Vidéo-jockey. Un article de Wikipédia, l'encyclopédie libre.


Exemple de prestation de Vjing. Un vidéo-jockey (anglicisme), abrégé sous le sigle VJ, est une personne qui est à l'origine d'une animation visuelle projetée sans plus d'indications sur les techniques utilisées ou les choix graphiques effectués. Le VJing est un terme large qui désigne la performance visuelle en temps réel. Les caractéristiques du VJing sont la création ou la manipulation de l'image en temps réel via la médiation technologique et en direction d'un public, en synchronisation avec la musique. Le VJing a souvent lieu dans des évènements comme des concerts, clubs, festivals de musique, et en général associé à une autre performance artistique. Dans les pays anglophones, le terme a été popularisé par MTV qui utilisait le terme de VJ pour désigner la personne qui animait et présentait les diffusions de clips vidéo, mais ses origines datent des clubs new-yorkais des années 70[1],[2].

§Historique[modifier | modifier le code] Cinematic techniques. Basic definitions of terms[edit] Aerial shot: A shot taken from a plane, helicopter or a person on top of a building.

Cinematic techniques

Not necessarily a moving shot. Backlighting: The main source of light is behind the subject, silhouetting it, and directed toward the camera. Bridging shot: A shot used to cover a jump in time or place or other discontinuity. Examples are the falling calendar pages, railroad wheels, newspaper headlines, and seasonal changes. Camera angle: The angle at which the camera is pointed at the subject: Low High Tilt.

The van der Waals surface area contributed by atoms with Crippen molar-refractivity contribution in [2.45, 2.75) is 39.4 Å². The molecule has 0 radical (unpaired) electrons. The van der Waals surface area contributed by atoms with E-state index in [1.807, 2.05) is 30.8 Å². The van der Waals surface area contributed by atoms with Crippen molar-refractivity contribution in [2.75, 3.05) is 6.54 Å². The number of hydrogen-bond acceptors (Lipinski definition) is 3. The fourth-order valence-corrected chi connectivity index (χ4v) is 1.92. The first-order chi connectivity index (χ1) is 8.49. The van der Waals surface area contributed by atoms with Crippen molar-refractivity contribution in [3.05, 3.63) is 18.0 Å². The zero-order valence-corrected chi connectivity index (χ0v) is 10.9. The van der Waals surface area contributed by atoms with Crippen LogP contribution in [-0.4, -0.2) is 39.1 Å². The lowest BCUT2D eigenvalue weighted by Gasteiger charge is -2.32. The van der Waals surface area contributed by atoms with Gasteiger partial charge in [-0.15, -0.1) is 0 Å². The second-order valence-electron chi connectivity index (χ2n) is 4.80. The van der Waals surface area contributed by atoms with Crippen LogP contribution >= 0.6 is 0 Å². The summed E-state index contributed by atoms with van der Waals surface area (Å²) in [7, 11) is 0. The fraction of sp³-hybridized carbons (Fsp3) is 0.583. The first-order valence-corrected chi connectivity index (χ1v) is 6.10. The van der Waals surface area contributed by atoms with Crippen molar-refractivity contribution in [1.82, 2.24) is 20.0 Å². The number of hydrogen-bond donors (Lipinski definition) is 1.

Cut: The splicing of two shots together. Cross-cutting: Cutting between different sets of action that can be occurring simultaneously or at different times, (this term is used synonymously but somewhat incorrectly with parallel editing.) Continuity cuts: These are cuts that take us seamlessly and logically from one sequence or scene to another. Storyboard. A storyboard is a graphic organizer in the form of illustrations or images displayed in sequence for the purpose of pre-visualizing a motion picture, animation, motion graphic or interactive media sequence.


The storyboarding process, in the form it is known today, was developed at Walt Disney Productions during the early 1930s, after several years of similar processes being in use at Walt Disney and other animation studios. Origins[edit] Image. Two images of the same scene: The top image is a captured photo made using photography, while the bottom image is a simplified artistic rendering.